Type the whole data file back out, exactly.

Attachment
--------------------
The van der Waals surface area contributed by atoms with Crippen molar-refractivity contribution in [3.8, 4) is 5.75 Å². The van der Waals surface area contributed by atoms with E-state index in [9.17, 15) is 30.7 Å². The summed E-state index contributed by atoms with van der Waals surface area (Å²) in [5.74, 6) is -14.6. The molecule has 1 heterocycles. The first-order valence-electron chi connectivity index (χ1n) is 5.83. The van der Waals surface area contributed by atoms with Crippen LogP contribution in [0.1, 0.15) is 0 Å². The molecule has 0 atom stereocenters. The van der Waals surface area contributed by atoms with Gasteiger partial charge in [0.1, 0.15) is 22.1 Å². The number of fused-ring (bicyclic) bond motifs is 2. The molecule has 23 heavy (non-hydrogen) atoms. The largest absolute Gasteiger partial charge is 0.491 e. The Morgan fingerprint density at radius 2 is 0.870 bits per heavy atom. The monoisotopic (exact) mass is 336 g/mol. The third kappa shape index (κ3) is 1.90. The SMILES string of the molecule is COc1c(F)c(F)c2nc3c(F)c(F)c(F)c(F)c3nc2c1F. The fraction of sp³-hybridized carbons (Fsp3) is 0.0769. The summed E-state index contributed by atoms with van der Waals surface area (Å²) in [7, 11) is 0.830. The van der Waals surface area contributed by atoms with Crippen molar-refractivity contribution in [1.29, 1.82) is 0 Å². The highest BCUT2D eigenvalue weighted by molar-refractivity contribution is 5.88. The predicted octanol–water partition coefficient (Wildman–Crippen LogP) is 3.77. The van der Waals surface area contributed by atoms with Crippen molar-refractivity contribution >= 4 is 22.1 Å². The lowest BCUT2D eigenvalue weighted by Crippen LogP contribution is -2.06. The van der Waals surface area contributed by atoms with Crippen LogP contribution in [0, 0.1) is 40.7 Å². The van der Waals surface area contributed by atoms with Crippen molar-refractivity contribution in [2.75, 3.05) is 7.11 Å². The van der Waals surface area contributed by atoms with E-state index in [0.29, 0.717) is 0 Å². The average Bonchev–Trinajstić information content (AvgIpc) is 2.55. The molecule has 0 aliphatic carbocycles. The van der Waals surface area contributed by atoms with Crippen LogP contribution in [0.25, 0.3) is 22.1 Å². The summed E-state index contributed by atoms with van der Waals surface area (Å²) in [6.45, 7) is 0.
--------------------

The van der Waals surface area contributed by atoms with Crippen molar-refractivity contribution in [3.8, 4) is 5.75 Å². The van der Waals surface area contributed by atoms with E-state index in [9.17, 15) is 30.7 Å². The summed E-state index contributed by atoms with van der Waals surface area (Å²) in [5.74, 6) is -14.6. The molecule has 1 heterocycles. The first-order valence-electron chi connectivity index (χ1n) is 5.83. The van der Waals surface area contributed by atoms with Crippen LogP contribution in [0.1, 0.15) is 0 Å². The molecule has 0 atom stereocenters. The van der Waals surface area contributed by atoms with Gasteiger partial charge in [0.1, 0.15) is 22.1 Å². The number of fused-ring (bicyclic) bond motifs is 2. The molecule has 23 heavy (non-hydrogen) atoms. The largest absolute Gasteiger partial charge is 0.491 e. The Morgan fingerprint density at radius 2 is 0.870 bits per heavy atom. The monoisotopic (exact) mass is 336 g/mol. The third kappa shape index (κ3) is 1.90. The SMILES string of the molecule is COc1c(F)c(F)c2nc3c(F)c(F)c(F)c(F)c3nc2c1F. The fraction of sp³-hybridized carbons (Fsp3) is 0.0769. The summed E-state index contributed by atoms with van der Waals surface area (Å²) in [7, 11) is 0.830. The van der Waals surface area contributed by atoms with Crippen molar-refractivity contribution in [1.29, 1.82) is 0 Å². The highest BCUT2D eigenvalue weighted by molar-refractivity contribution is 5.88. The predicted octanol–water partition coefficient (Wildman–Crippen LogP) is 3.77. The van der Waals surface area contributed by atoms with Crippen molar-refractivity contribution >= 4 is 22.1 Å². The lowest BCUT2D eigenvalue weighted by Crippen LogP contribution is -2.06. The van der Waals surface area contributed by atoms with Crippen LogP contribution in [0, 0.1) is 40.7 Å². The van der Waals surface area contributed by atoms with Crippen molar-refractivity contribution in [2.75, 3.05) is 7.11 Å². The van der Waals surface area contributed by atoms with E-state index in [0.29, 0.717) is 0 Å². The average Bonchev–Trinajstić information content (AvgIpc) is 2.55. The molecule has 0 aliphatic carbocycles. The van der Waals surface area contributed by atoms with Crippen LogP contribution in [0.25, 0.3) is 22.1 Å². The summed E-state index contributed by atoms with van der Waals surface area (Å²) in [6.45, 7) is 0.